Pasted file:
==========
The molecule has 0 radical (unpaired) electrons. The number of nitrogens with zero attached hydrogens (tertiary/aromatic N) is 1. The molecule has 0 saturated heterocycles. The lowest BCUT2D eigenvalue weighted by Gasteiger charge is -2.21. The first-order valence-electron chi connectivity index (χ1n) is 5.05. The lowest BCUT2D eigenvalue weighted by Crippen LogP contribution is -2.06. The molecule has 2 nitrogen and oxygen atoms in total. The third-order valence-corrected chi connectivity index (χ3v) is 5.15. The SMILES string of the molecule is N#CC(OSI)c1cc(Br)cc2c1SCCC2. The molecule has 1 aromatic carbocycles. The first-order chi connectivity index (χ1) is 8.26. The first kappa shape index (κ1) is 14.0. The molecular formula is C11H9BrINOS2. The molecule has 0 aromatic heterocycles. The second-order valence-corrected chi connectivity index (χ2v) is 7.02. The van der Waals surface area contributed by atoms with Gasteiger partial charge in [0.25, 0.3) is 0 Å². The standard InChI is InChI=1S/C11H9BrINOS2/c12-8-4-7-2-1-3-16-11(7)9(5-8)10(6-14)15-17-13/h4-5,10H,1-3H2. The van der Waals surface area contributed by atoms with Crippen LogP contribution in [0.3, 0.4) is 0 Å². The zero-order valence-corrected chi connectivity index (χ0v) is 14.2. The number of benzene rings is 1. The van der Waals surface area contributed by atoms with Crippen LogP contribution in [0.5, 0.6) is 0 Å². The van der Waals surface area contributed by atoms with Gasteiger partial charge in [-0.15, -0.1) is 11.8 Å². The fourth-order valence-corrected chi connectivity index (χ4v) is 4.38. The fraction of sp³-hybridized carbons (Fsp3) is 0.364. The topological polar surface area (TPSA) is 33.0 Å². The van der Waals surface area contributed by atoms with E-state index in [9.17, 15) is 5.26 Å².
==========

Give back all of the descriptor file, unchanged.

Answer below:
The molecule has 0 radical (unpaired) electrons. The number of nitrogens with zero attached hydrogens (tertiary/aromatic N) is 1. The molecule has 0 saturated heterocycles. The lowest BCUT2D eigenvalue weighted by Gasteiger charge is -2.21. The first-order valence-electron chi connectivity index (χ1n) is 5.05. The lowest BCUT2D eigenvalue weighted by Crippen LogP contribution is -2.06. The molecule has 2 nitrogen and oxygen atoms in total. The third-order valence-corrected chi connectivity index (χ3v) is 5.15. The SMILES string of the molecule is N#CC(OSI)c1cc(Br)cc2c1SCCC2. The molecule has 1 aromatic carbocycles. The first-order chi connectivity index (χ1) is 8.26. The first kappa shape index (κ1) is 14.0. The molecular formula is C11H9BrINOS2. The molecule has 0 aromatic heterocycles. The second-order valence-corrected chi connectivity index (χ2v) is 7.02. The van der Waals surface area contributed by atoms with Gasteiger partial charge in [0.25, 0.3) is 0 Å². The standard InChI is InChI=1S/C11H9BrINOS2/c12-8-4-7-2-1-3-16-11(7)9(5-8)10(6-14)15-17-13/h4-5,10H,1-3H2. The van der Waals surface area contributed by atoms with Crippen LogP contribution in [0.3, 0.4) is 0 Å². The zero-order valence-corrected chi connectivity index (χ0v) is 14.2. The number of benzene rings is 1. The van der Waals surface area contributed by atoms with Crippen LogP contribution in [0.5, 0.6) is 0 Å². The van der Waals surface area contributed by atoms with Gasteiger partial charge in [-0.15, -0.1) is 11.8 Å². The fourth-order valence-corrected chi connectivity index (χ4v) is 4.38. The fraction of sp³-hybridized carbons (Fsp3) is 0.364. The topological polar surface area (TPSA) is 33.0 Å². The van der Waals surface area contributed by atoms with E-state index in [9.17, 15) is 5.26 Å².